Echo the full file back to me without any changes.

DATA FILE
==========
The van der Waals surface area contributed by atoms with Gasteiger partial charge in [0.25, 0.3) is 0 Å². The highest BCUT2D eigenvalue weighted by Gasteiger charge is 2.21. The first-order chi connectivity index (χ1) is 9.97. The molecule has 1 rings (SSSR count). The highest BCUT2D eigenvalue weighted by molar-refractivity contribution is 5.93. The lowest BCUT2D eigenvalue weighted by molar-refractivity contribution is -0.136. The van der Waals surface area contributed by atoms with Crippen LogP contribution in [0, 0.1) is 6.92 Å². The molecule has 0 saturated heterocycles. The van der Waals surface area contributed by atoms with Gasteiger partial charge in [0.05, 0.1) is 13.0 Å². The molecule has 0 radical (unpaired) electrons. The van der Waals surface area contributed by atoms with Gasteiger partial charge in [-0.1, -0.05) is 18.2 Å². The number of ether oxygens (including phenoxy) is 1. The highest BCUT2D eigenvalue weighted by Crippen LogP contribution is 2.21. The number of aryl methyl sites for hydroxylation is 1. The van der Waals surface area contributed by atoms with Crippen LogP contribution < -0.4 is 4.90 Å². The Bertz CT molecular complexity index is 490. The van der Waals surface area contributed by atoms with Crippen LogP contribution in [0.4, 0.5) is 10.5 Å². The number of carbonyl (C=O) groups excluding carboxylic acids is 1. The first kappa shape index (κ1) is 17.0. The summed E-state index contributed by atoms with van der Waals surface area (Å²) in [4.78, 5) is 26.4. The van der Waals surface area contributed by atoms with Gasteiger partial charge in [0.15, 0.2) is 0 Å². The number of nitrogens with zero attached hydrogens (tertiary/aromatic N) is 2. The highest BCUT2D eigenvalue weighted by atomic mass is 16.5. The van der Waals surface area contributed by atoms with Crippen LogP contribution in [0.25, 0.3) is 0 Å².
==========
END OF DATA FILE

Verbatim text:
The van der Waals surface area contributed by atoms with Gasteiger partial charge in [0.25, 0.3) is 0 Å². The highest BCUT2D eigenvalue weighted by Gasteiger charge is 2.21. The first-order chi connectivity index (χ1) is 9.97. The molecule has 1 rings (SSSR count). The highest BCUT2D eigenvalue weighted by molar-refractivity contribution is 5.93. The lowest BCUT2D eigenvalue weighted by molar-refractivity contribution is -0.136. The van der Waals surface area contributed by atoms with Crippen LogP contribution in [0, 0.1) is 6.92 Å². The molecule has 0 saturated heterocycles. The van der Waals surface area contributed by atoms with Gasteiger partial charge in [0.05, 0.1) is 13.0 Å². The molecule has 0 radical (unpaired) electrons. The van der Waals surface area contributed by atoms with Gasteiger partial charge in [-0.1, -0.05) is 18.2 Å². The number of ether oxygens (including phenoxy) is 1. The highest BCUT2D eigenvalue weighted by Crippen LogP contribution is 2.21. The number of aryl methyl sites for hydroxylation is 1. The van der Waals surface area contributed by atoms with Crippen LogP contribution < -0.4 is 4.90 Å². The Bertz CT molecular complexity index is 490. The van der Waals surface area contributed by atoms with Crippen LogP contribution in [0.4, 0.5) is 10.5 Å². The number of carbonyl (C=O) groups excluding carboxylic acids is 1. The first kappa shape index (κ1) is 17.0. The summed E-state index contributed by atoms with van der Waals surface area (Å²) in [4.78, 5) is 26.4. The van der Waals surface area contributed by atoms with Gasteiger partial charge in [0.15, 0.2) is 0 Å². The number of nitrogens with zero attached hydrogens (tertiary/aromatic N) is 2. The highest BCUT2D eigenvalue weighted by atomic mass is 16.5. The van der Waals surface area contributed by atoms with Crippen LogP contribution in [0.25, 0.3) is 0 Å².